Utah begins drafting policies to regulate artificial intelligence

SALT LAKE CITY Alan Fuller entered a request into an AI app.

“I just asked a simple question: Who are some of the key leaders in the Utah State Legislature?” the state’s technology services chief said in an interview with FOX 13 News.

The response he got was certainly interesting.

“First he relieved Governor Cox, who, although he’s a state leader, is not in the legislature, right? Then he relieved Stuart Adams, good,” he said, referring to the Utah State Senate chairman. “Brad Wilson is the Speaker of the House of Representatives, good. But then he said Jennifer Seelig is the Minority Leader in the Utah House of Representatives. No, he’s not.”

This is when things got even more bizarre.

“Then it turns out that Don Ippolito is the Minority Leader in the Utah State Senate. I can’t find anyone named Don Ippolito… what if you take a closer look at the picture? It’s Bill Clinton in the picture. So a completely fictitious and made-up answer.”

It was an example Fuller used during a Friday discussion on the rapid rise of artificial intelligence and the opportunities to use it, as well as the potential risks. As FOX 13 News reported earlier this week, the Utah state legislature convened a special working group to look into AI and whether it needs regulation.

On Friday, the Utah Policy Innovation Lab hosted a discussion between tech company CEOs and policy makers about artificial intelligence. Many spoke about the benefits for productivity, education and how it can dramatically change the workforce.

“Some people are predicting it will cure cancer in the next 5 to 10 years using AI to help solve different forms of the disease,” said Matthew Poll, CEO of GTF. “I think cancer is definitely on the list. I also think from a geopolitical standpoint, that could be our saving grace.”

Nick Pelikan, CEO of Piste.AI, said he is already using it with some of his company’s clients.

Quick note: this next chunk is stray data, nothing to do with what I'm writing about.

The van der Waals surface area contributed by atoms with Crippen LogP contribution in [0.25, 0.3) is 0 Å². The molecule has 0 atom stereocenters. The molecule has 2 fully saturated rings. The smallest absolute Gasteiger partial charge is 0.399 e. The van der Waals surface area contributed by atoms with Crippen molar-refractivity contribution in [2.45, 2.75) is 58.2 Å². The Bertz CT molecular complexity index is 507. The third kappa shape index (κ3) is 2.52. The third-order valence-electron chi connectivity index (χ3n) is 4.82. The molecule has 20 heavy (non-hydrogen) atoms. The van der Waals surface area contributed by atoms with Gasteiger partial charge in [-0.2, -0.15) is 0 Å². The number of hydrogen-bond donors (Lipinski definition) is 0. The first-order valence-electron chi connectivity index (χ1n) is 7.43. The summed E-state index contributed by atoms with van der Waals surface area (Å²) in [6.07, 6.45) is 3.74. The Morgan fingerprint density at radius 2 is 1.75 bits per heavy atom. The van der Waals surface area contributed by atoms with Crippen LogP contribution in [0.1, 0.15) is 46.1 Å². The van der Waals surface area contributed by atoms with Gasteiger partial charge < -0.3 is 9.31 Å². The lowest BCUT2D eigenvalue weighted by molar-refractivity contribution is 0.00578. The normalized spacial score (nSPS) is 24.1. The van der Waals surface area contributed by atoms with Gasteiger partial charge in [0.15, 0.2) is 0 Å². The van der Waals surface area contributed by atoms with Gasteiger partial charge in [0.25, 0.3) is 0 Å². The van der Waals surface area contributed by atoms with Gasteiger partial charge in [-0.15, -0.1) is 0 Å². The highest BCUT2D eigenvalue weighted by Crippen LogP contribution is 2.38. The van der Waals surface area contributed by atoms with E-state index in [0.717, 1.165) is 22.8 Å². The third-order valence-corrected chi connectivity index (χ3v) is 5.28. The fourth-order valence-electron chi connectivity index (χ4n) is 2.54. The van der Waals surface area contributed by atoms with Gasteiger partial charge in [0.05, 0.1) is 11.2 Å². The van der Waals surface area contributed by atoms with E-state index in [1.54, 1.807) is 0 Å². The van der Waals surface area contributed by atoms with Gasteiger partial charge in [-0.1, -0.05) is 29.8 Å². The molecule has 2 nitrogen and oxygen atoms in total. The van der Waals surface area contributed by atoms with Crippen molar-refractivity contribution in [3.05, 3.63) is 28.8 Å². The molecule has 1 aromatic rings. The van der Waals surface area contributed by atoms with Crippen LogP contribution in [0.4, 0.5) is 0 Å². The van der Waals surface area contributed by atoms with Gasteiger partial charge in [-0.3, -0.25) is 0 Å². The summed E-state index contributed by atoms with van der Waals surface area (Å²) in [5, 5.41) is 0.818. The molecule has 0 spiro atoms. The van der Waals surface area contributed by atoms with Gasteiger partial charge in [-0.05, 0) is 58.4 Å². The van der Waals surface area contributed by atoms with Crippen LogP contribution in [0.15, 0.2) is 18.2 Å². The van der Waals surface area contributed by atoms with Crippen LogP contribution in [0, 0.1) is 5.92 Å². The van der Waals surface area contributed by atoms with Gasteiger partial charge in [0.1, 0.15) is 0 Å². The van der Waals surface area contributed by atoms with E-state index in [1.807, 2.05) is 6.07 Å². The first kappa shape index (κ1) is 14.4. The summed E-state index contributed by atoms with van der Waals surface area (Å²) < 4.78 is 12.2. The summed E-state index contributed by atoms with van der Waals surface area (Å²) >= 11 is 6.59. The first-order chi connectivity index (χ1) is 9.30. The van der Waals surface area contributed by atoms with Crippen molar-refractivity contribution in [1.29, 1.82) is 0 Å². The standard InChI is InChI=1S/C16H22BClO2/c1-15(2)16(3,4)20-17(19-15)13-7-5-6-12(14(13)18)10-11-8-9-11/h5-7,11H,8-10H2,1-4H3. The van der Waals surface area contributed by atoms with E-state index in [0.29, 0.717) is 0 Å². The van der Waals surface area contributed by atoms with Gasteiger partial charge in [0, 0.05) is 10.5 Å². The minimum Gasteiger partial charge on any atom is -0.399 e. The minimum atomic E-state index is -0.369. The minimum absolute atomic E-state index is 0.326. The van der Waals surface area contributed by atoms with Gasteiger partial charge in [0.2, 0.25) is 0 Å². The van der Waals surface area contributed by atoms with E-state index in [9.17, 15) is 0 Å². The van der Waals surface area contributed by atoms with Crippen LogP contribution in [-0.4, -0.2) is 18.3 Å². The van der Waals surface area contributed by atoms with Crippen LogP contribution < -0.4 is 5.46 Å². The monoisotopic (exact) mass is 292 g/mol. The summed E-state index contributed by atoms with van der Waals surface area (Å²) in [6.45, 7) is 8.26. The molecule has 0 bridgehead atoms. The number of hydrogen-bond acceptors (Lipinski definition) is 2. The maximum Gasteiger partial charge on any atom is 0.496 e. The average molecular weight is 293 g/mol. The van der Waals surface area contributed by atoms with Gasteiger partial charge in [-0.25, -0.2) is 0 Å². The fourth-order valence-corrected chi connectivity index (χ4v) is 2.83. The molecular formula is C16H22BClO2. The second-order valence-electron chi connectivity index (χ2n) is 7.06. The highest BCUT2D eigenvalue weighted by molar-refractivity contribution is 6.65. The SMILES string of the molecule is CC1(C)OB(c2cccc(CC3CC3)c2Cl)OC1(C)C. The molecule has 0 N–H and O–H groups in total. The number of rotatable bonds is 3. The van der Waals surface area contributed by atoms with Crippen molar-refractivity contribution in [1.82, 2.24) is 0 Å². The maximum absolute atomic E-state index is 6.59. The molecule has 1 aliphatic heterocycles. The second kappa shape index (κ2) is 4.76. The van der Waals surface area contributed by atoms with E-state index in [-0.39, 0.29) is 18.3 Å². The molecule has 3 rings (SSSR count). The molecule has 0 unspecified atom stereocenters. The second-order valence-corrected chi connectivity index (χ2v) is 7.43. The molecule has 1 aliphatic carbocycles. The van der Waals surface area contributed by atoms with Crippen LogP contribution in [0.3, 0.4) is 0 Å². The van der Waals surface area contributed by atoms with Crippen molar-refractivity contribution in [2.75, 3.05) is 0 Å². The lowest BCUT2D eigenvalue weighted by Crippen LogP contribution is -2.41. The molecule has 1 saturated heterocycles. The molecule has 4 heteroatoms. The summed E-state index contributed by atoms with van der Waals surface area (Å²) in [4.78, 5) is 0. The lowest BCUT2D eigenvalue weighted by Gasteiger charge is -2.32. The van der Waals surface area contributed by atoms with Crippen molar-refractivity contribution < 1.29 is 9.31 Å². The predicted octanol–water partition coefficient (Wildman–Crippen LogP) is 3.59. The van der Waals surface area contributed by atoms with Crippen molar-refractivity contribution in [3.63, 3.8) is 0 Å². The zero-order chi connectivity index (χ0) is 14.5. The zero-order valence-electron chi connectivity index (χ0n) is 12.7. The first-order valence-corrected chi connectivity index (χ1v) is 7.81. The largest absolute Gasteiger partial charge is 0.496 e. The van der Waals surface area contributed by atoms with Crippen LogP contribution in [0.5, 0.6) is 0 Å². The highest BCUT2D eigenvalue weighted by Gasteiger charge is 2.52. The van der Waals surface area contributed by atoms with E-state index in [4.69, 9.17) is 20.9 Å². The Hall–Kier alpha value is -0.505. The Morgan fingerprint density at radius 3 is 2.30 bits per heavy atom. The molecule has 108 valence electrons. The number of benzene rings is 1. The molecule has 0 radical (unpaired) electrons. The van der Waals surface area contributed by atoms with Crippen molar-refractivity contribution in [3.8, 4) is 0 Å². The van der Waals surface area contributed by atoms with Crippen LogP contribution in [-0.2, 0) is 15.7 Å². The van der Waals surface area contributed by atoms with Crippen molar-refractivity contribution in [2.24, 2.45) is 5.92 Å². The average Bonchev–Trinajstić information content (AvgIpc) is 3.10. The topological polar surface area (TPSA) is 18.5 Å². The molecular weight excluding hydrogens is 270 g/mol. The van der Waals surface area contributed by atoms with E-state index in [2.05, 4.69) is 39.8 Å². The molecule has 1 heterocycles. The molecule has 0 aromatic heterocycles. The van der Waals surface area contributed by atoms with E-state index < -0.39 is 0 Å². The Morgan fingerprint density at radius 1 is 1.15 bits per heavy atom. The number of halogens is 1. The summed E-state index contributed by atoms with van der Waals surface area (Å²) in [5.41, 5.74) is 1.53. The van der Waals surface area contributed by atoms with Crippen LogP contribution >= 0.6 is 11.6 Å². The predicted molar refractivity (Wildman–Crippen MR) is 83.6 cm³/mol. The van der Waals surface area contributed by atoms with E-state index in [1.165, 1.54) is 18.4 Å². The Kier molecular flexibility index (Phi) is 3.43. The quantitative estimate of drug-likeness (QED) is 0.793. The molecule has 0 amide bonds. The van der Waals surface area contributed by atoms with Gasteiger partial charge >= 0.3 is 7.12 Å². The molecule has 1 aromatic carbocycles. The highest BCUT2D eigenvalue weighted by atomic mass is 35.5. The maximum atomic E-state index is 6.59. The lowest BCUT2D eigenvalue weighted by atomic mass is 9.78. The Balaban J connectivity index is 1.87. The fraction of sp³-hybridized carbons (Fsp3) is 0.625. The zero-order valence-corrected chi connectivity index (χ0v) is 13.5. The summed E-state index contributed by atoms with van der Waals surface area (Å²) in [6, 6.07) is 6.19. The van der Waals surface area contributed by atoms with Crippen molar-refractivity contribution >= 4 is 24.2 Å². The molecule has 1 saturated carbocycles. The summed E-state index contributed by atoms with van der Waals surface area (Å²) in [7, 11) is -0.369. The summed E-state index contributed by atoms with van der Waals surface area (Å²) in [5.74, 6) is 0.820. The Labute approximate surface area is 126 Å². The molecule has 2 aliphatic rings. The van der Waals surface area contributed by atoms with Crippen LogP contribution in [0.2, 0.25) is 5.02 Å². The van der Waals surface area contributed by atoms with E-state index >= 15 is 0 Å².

“You can use a chatbot to personalize, especially these chatbots that feel very human, you can use that chatbot to personalize the customer experience to a point where it’s indistinguishable to the person where it’s a person talking to them or a robots,” the crowd said.

Pelikan noted a “publicity cycle” right now surrounding AI, noting that the technology has been around for years now, but what has changed is its quality and responses that are more “human.” But others have warned of the risks of misinformation, “deepfake” hoaxes, and an overreliance on technology with a lack of human oversight.

“Machines are going to get a lot smarter and people are going to get a lot dumber,” joked Barclay Burns, CEO of GenerativeImpact.AI.

Margaret Woolley Busse, executive director of the Utah Department of Commerce, said AI could be helpful with support services. But she expressed concern about not being able to tell what is real and is created by an artificial intelligence.

“If you don’t trust anything now why are there so many things that are false? It could shut down our economy because now we have to check everything because it looks like it could be false,” he said.

Lawmakers who are part of the Legislator’s Working Group said the bills would cover data privacy and consumer protection. Senator Kirk Cullimore, R-Sandy, said he wanted to ensure that “the public will be able to identify what is AI-generated versus what is authentic.”

Fuller said the state has already begun implementing fair dealing when using AI systems.

“There should be no personally identifiable information entered into prompts by state employees,” he said. “Second, we shouldn’t use the output of AI models without a human reading it and taking responsibility for the output.”

Even some founders of tech companies have agreed that regulation of AI systems may be needed. Becki Wright founded Proximity, which aims to help political candidates in their campaigns. You said you use artificial intelligence to assist users.

“I hope we can go ahead and say there are some guardrails you want to use, but I also want us to continue to drive innovation and enable startups to do things and innovate in a way that won’t be hampered by regulation,” he told FOX 13 News.

Rep. Jefferson Moss, R-Saratoga Springs, agrees.

“We don’t want to be an overly burdensome state on regulation, but we do want to be able to put up some guardrails to make sure we keep certain things under control,” he said.

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